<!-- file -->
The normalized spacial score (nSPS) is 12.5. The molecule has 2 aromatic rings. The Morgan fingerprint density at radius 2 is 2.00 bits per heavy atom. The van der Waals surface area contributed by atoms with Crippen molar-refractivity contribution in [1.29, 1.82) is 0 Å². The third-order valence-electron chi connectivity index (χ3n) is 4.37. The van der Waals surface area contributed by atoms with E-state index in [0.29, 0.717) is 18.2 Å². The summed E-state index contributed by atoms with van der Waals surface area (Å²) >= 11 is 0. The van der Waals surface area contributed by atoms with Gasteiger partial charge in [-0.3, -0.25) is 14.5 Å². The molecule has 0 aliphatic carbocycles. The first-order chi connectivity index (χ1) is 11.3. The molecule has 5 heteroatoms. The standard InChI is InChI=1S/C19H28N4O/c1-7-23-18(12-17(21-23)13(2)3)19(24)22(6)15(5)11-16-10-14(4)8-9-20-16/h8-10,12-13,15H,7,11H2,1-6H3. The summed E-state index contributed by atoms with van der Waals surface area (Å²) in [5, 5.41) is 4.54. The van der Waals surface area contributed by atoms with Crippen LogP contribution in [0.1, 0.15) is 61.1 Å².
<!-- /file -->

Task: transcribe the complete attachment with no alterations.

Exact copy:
The normalized spacial score (nSPS) is 12.5. The molecule has 2 aromatic rings. The Morgan fingerprint density at radius 2 is 2.00 bits per heavy atom. The van der Waals surface area contributed by atoms with Crippen molar-refractivity contribution in [1.29, 1.82) is 0 Å². The third-order valence-electron chi connectivity index (χ3n) is 4.37. The van der Waals surface area contributed by atoms with E-state index in [0.29, 0.717) is 18.2 Å². The summed E-state index contributed by atoms with van der Waals surface area (Å²) >= 11 is 0. The van der Waals surface area contributed by atoms with Gasteiger partial charge in [-0.3, -0.25) is 14.5 Å². The molecule has 0 aliphatic carbocycles. The first-order chi connectivity index (χ1) is 11.3. The molecule has 5 heteroatoms. The standard InChI is InChI=1S/C19H28N4O/c1-7-23-18(12-17(21-23)13(2)3)19(24)22(6)15(5)11-16-10-14(4)8-9-20-16/h8-10,12-13,15H,7,11H2,1-6H3. The summed E-state index contributed by atoms with van der Waals surface area (Å²) in [5, 5.41) is 4.54. The van der Waals surface area contributed by atoms with Crippen LogP contribution in [0.1, 0.15) is 61.1 Å².